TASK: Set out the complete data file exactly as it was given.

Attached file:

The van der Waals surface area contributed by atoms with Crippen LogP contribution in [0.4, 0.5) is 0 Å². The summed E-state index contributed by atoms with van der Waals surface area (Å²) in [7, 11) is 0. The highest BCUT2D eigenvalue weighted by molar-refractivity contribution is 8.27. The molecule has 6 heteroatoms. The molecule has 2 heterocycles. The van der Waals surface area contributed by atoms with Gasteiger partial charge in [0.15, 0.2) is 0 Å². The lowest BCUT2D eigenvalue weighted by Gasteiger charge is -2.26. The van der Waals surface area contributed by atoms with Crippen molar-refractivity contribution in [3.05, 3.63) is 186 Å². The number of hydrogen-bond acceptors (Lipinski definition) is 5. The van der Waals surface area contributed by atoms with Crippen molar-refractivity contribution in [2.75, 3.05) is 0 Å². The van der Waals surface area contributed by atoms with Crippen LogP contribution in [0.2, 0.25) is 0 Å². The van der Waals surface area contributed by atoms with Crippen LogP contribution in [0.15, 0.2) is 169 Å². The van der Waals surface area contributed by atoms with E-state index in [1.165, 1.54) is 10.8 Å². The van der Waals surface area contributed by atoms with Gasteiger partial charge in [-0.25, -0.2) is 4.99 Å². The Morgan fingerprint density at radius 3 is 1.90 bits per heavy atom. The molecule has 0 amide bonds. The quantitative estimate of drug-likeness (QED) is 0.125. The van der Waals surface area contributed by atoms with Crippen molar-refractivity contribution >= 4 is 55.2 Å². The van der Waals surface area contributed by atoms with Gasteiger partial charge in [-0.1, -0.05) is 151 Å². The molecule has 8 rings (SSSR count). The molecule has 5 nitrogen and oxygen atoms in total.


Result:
The van der Waals surface area contributed by atoms with Crippen LogP contribution in [0.4, 0.5) is 0 Å². The summed E-state index contributed by atoms with van der Waals surface area (Å²) in [7, 11) is 0. The highest BCUT2D eigenvalue weighted by molar-refractivity contribution is 8.27. The molecule has 6 heteroatoms. The molecule has 2 heterocycles. The van der Waals surface area contributed by atoms with Gasteiger partial charge in [0.15, 0.2) is 0 Å². The lowest BCUT2D eigenvalue weighted by Gasteiger charge is -2.26. The van der Waals surface area contributed by atoms with Crippen molar-refractivity contribution in [3.05, 3.63) is 186 Å². The number of hydrogen-bond acceptors (Lipinski definition) is 5. The van der Waals surface area contributed by atoms with Crippen molar-refractivity contribution in [2.75, 3.05) is 0 Å². The van der Waals surface area contributed by atoms with Crippen LogP contribution in [0.2, 0.25) is 0 Å². The van der Waals surface area contributed by atoms with Crippen LogP contribution in [0.15, 0.2) is 169 Å². The van der Waals surface area contributed by atoms with E-state index in [1.165, 1.54) is 10.8 Å². The van der Waals surface area contributed by atoms with Gasteiger partial charge in [-0.25, -0.2) is 4.99 Å². The Morgan fingerprint density at radius 3 is 1.90 bits per heavy atom. The molecule has 0 amide bonds. The quantitative estimate of drug-likeness (QED) is 0.125. The van der Waals surface area contributed by atoms with Crippen molar-refractivity contribution >= 4 is 55.2 Å². The van der Waals surface area contributed by atoms with Gasteiger partial charge in [-0.1, -0.05) is 151 Å². The molecule has 8 rings (SSSR count). The molecule has 5 nitrogen and oxygen atoms in total.